LEXINGTON, Ky. – A worsening COVID-19 pandemic that has created more restrictions just before the Thanksgiving holiday has people again stockpiling certain products resulting in empty shelves and some grocery store chains placing limits on purchasing certain items.
What You Need To Know
- Limits being placed on toilet paper, hand sanitizer, paper towels
- Experts say second wave not as bad as first
- Sales of premium products increasing as well
- Election unrest contributing to purchases
Kroger issued a statement Monday, Nov. 16, announcing a “two per customer” limit on toilet paper, paper towels, disinfecting wipes, and hand soap in-store and online.
Other grocery retailers, such as H-E-B, The Giant Co., and Wegmans have imposed similar purchasing limits, according to an article in the Louisville Courier-Journal. Along with the COVID-19 surge and the upcoming holidays, potential unrest from the Nov. 3 election has spurred Americans’ urge to stockpile food and supplies. USA Today reported in October that a joint poll by the Sports and Leisure Research Group, Engagiousm, and ROKK revealed more than half of Americans had begun or planned to stockpile food and other essentials.
Supermarket News, an industry news source, reports more than half of U.S. consumers are mulling resupplies of groceries and essential items stockpiled at the outbreak of COVID-19, new research from Inmar Intelligence finds.
Winston-Salem, North Carolina-based Inmar announced recently that 57% of shoppers surveyed are now deciding whether to replenish their stock of goods gathered at the start of the coronavirus pandemic; another 54% of respondents said they aim to be prepared by always having a stockpile of key items going forward in case of safety issues and supply outages at stores.
Even though a large percentage of people surveyed said they still have stored-up supplies from the spring, they are adding to it. As in the first COVID-triggered run on grocery stores in March, cleaning and hygiene products are atop consumers’ lists of items to stockpile. The top two products cited by survey respondents were toilet paper (67%) and hand sanitizer (57%), which Inmar said reflects shoppers’ experience of these items often being unavailable early on in the pandemic.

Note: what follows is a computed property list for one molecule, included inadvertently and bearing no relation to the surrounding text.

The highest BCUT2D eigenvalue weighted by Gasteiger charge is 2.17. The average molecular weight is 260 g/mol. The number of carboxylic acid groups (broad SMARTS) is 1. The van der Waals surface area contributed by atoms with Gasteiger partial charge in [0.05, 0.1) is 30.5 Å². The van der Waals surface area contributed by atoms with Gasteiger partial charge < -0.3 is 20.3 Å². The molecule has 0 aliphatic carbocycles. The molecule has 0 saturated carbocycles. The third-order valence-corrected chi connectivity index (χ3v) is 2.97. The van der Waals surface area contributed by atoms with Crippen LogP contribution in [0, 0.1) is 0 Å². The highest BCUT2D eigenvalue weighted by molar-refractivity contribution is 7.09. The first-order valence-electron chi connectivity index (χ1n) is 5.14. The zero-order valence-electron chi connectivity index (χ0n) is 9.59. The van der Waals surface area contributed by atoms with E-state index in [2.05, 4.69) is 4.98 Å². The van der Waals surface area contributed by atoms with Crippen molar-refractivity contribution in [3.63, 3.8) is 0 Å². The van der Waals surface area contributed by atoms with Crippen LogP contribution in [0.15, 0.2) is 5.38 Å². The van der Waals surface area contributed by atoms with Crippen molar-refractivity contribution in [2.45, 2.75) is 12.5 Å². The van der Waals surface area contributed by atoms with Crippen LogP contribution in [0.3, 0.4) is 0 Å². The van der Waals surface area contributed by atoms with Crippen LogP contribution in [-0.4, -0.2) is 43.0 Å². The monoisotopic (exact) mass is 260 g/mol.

Other products that consumers have stockpiled or plan to stockpile include paper towels (cited by 52% of those polled), disinfecting wipes (53%), and canned goods (54%). Around 45% of respondents said the second round of stockpiling will include items not in the first round, such as frozen dinners, pasta, snacks, and cleaning products.
CNBC reports people are not just stockpiling essentials, with many gravitating toward high-end coffee, cheese, and other products. Sales of premium and superpremium packaged goods grew by 1.7% at retailers year over year for the 26 weeks ended Oct. 4, according to data from retail insight firm IRI. The small percentage is a shift in the multibillion-dollar consumer packaged goods industry, where rivals compete at just tenths of a percentage from one another.
Grocers began stockpiling in late-October, according to an article in the Wall Street Journal. Associated Food Stores recently started building “pandemic pallets” of cleaning and sanitizing products so it always has some inventory in warehouses, said Darin Peirce, vice president of retail operations for the cooperative of more than 400 stores. The company is establishing protocols so it can better manage scenarios of high demand.
“We will never again operate our business as unprepared for something like this,” he said.
Industry executives told the Wall Street Journal they do not think the potential wintertime burst in grocery demand will be as extreme as it was in March, when people panic-shopped, fearing grocery-store closures or food shortages.